"NYTimes Gets "Lessons from Kyoto" Right" (12/7/2009): A New York Times info-graphic clearly illustrates some under-reported "Lessons from Kyoto": economic trajectories, and little else, determined emissions outcomes under the targets and timetables focused Kyoto Protocol. Jesse Jenkins explains why a proactive and massive shared global effort to sever economic growth from emissions by accelerating clean technology innovation and deployment must supplant Kyoto as the dominant framework in Copenhagen.

"Nature: Technology-Led Policy Needed For Climate Success in Copenhagen and Beyond" (12/4/2009): A Nature article by Breakthrough Senior Fellow Christopher Green and co-author Isabel Galiana explains why a technology-led policy is the best way to achieve climate stabilization and catalyze the transition to a future fueled by clean energy technology.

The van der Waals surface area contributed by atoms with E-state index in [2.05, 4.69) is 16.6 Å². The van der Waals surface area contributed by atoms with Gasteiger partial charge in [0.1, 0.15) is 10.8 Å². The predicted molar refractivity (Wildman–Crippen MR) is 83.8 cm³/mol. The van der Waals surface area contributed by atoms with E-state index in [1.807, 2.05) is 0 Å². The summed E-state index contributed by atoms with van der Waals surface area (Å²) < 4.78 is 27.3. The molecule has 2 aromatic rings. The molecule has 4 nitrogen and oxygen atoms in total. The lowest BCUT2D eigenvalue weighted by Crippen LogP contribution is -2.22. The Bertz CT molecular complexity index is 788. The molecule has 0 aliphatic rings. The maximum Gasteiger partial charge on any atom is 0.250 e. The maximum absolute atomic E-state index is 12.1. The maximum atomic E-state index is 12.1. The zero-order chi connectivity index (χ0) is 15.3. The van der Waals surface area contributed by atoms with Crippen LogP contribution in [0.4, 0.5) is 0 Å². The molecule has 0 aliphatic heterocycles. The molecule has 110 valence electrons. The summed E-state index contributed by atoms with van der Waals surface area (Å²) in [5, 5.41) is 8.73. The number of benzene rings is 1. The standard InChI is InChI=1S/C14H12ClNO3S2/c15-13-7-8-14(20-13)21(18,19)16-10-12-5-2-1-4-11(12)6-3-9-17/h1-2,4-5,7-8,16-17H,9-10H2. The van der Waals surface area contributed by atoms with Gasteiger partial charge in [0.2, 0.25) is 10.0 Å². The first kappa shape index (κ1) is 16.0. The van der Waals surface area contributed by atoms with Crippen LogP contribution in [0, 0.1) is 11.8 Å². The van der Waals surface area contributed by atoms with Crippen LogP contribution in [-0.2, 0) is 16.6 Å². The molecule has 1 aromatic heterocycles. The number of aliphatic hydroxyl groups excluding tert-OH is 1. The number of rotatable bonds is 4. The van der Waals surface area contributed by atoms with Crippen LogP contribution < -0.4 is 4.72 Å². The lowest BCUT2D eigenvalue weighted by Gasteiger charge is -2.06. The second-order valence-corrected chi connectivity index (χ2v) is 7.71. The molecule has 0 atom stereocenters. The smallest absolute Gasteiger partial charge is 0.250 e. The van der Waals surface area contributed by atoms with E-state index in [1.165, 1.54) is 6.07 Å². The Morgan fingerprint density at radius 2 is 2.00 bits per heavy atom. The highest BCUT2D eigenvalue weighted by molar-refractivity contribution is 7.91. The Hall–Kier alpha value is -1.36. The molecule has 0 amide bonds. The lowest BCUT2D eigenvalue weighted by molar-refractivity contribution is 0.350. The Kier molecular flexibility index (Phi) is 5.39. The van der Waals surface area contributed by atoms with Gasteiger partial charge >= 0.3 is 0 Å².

"Climate Conundrum Continues in Run-Up to Copenhagen" (12/3/2009): Global trade issues present a climate conundrum for the U.S. as it juggles its climate negotiations in Copenhagen, particularly with developing nations like China and India, and an un-passed and highly contentious climate and energy bill winding its way through the Senate.

"China's Carbon Intensity Pledge" (12/1/2009): Crossposted from Breakthrough Senior Fellow Roger Pielke, Jr.'s blog, Pielke analyzes China's carbon intensity pledge, explaining the nuances behind a target that appears to be nothing more than consistent with business-as-usual.